According to the 2021 edition of the Executive Paywatch report released today by the AFL-CIO, the average CEO-to-worker pay ratio at S&P 500 companies in Minnesota was 226 to 1 in 2020, down slightly from 271 to 1 in 2019.
On average, Minnesota CEOs made $14.6 million in total compensation in 2020, up from $14.4 million in 2019. Results once again show that despite some modest worker wage gains, there remains massive CEO-to-worker pay disparity and inequality among S&P 500 companies.
Minnesota’s significant levels of inequality showcase the importance of passing the Protecting the Right to Organize (PRO) Act, a monumental labor law reform bill currently in the hands of the U.S. Senate. The PRO Act will remove barriers to organizing and transform our economic system into one that works for all workers, not just corporate interests and billionaires.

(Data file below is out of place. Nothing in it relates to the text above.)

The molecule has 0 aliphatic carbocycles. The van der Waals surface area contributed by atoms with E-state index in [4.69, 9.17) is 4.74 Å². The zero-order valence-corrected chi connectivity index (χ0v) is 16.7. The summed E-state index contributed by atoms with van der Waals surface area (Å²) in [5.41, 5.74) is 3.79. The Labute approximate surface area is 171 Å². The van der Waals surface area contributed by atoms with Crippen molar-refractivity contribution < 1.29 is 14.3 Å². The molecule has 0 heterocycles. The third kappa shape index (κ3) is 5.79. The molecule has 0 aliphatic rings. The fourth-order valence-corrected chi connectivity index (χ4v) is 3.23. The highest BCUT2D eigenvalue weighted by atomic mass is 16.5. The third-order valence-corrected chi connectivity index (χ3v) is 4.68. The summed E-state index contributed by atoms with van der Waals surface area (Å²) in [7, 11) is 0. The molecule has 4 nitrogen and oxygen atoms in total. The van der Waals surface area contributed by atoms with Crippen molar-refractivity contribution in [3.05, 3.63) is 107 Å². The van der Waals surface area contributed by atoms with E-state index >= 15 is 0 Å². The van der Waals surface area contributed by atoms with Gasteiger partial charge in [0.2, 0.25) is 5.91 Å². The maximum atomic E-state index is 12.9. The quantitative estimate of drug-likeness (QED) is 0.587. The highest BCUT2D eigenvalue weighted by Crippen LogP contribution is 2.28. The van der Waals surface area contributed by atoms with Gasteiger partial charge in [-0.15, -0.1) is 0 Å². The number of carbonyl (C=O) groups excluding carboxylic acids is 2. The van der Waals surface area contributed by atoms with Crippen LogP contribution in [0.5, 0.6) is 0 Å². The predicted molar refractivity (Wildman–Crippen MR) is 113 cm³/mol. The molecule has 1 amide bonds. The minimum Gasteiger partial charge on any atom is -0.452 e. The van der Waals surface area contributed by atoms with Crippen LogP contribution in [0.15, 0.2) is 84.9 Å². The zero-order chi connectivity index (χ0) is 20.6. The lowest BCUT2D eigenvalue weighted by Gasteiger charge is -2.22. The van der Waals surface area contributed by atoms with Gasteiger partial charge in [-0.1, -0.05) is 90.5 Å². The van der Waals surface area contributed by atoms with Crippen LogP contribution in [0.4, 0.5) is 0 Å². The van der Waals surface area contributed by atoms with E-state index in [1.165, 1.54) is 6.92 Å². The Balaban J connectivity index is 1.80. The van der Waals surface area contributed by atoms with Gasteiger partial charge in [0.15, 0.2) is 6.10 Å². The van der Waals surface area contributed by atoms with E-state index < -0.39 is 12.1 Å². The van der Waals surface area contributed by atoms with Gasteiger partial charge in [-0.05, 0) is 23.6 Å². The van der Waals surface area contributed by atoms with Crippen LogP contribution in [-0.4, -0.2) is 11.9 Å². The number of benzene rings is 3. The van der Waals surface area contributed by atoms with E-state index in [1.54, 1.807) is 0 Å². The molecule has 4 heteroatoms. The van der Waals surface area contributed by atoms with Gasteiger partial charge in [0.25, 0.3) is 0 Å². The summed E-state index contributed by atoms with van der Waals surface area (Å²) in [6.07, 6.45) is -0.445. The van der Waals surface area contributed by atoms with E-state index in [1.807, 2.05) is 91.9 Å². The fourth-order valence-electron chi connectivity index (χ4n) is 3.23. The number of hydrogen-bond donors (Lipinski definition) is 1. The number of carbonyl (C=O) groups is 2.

The Executive Paywatch report also found that workers at Russell 3000 Index companies headquartered in so called “right to work” states were more likely to have lower median employee pay and higher CEO-to-worker pay ratios than companies headquartered in free bargaining states. Right to work is the name for a policy designed to make it harder for working people to form unions and collectively bargain for better wages, benefits and working conditions. Minnesota is thankfully not a “right to work” state, and this report is proof that workers are better off because of it.
“Throughout the pandemic, our workers made decisions no one should ever face: go to work and possibly contract COVID-19, or stay home and risk losing a paycheck. CEOs and business owners labeled them as ‘heroes’ and many stood behind temporary base salary reductions,” said Minnesota AFL-CIO President Bill McCarthy. “Meanwhile, hundreds of thousands of Minnesotans were laid off or furloughed, and increased equity compensation made up for anything they may have lost.”
The AFL-CIO’s annual Executive Paywatch is the most comprehensive, searchable online database that has tracked CEO pay for more than two decades. Over the years, the data from Paywatch has consistently been the leading source for exposing stagnant wages and the negative effects of inequality on America’s workers.